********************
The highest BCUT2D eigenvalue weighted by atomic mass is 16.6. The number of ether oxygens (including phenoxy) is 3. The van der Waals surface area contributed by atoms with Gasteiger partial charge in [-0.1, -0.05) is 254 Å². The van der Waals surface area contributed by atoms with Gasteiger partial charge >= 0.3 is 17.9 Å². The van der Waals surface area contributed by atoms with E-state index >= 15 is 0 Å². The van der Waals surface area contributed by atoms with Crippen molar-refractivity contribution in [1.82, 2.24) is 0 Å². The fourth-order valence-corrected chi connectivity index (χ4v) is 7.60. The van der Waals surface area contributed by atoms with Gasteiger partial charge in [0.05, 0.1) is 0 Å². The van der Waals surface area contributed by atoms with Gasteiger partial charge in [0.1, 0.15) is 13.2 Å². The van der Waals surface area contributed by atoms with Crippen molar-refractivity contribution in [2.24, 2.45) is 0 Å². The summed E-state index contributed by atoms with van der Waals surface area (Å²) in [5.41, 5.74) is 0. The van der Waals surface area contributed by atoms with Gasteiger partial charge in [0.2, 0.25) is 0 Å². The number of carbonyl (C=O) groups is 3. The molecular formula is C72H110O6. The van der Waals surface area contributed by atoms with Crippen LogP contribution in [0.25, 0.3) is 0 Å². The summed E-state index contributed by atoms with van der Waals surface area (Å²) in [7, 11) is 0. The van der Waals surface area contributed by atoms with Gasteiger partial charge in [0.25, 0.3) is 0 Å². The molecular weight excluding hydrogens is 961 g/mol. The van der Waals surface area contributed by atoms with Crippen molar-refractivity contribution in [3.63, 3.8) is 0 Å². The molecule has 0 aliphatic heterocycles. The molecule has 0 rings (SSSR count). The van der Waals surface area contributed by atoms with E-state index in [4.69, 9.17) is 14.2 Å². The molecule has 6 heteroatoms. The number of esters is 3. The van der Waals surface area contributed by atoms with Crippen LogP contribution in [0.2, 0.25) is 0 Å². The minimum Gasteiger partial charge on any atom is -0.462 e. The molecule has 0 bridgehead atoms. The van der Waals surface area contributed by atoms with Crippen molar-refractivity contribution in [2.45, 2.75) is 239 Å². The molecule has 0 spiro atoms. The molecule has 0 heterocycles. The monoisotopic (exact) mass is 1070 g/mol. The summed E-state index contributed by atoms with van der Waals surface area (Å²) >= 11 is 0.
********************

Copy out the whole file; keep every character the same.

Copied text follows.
The highest BCUT2D eigenvalue weighted by atomic mass is 16.6. The number of ether oxygens (including phenoxy) is 3. The van der Waals surface area contributed by atoms with Gasteiger partial charge in [-0.1, -0.05) is 254 Å². The van der Waals surface area contributed by atoms with Gasteiger partial charge >= 0.3 is 17.9 Å². The van der Waals surface area contributed by atoms with E-state index >= 15 is 0 Å². The van der Waals surface area contributed by atoms with Crippen molar-refractivity contribution in [1.82, 2.24) is 0 Å². The fourth-order valence-corrected chi connectivity index (χ4v) is 7.60. The van der Waals surface area contributed by atoms with Gasteiger partial charge in [0.05, 0.1) is 0 Å². The van der Waals surface area contributed by atoms with Gasteiger partial charge in [0.1, 0.15) is 13.2 Å². The van der Waals surface area contributed by atoms with Crippen molar-refractivity contribution in [2.24, 2.45) is 0 Å². The summed E-state index contributed by atoms with van der Waals surface area (Å²) in [5.41, 5.74) is 0. The van der Waals surface area contributed by atoms with Gasteiger partial charge in [0.2, 0.25) is 0 Å². The number of carbonyl (C=O) groups is 3. The molecular formula is C72H110O6. The van der Waals surface area contributed by atoms with Crippen LogP contribution in [0.25, 0.3) is 0 Å². The summed E-state index contributed by atoms with van der Waals surface area (Å²) in [7, 11) is 0. The van der Waals surface area contributed by atoms with Gasteiger partial charge in [0.25, 0.3) is 0 Å². The molecular weight excluding hydrogens is 961 g/mol. The van der Waals surface area contributed by atoms with Crippen molar-refractivity contribution in [3.63, 3.8) is 0 Å². The molecule has 0 aliphatic heterocycles. The molecule has 0 rings (SSSR count). The van der Waals surface area contributed by atoms with E-state index in [4.69, 9.17) is 14.2 Å². The molecule has 6 heteroatoms. The number of esters is 3. The van der Waals surface area contributed by atoms with Crippen LogP contribution in [0.2, 0.25) is 0 Å². The minimum Gasteiger partial charge on any atom is -0.462 e. The molecule has 0 bridgehead atoms. The van der Waals surface area contributed by atoms with Crippen molar-refractivity contribution in [2.45, 2.75) is 239 Å². The molecule has 0 spiro atoms. The molecule has 0 heterocycles. The monoisotopic (exact) mass is 1070 g/mol. The summed E-state index contributed by atoms with van der Waals surface area (Å²) >= 11 is 0.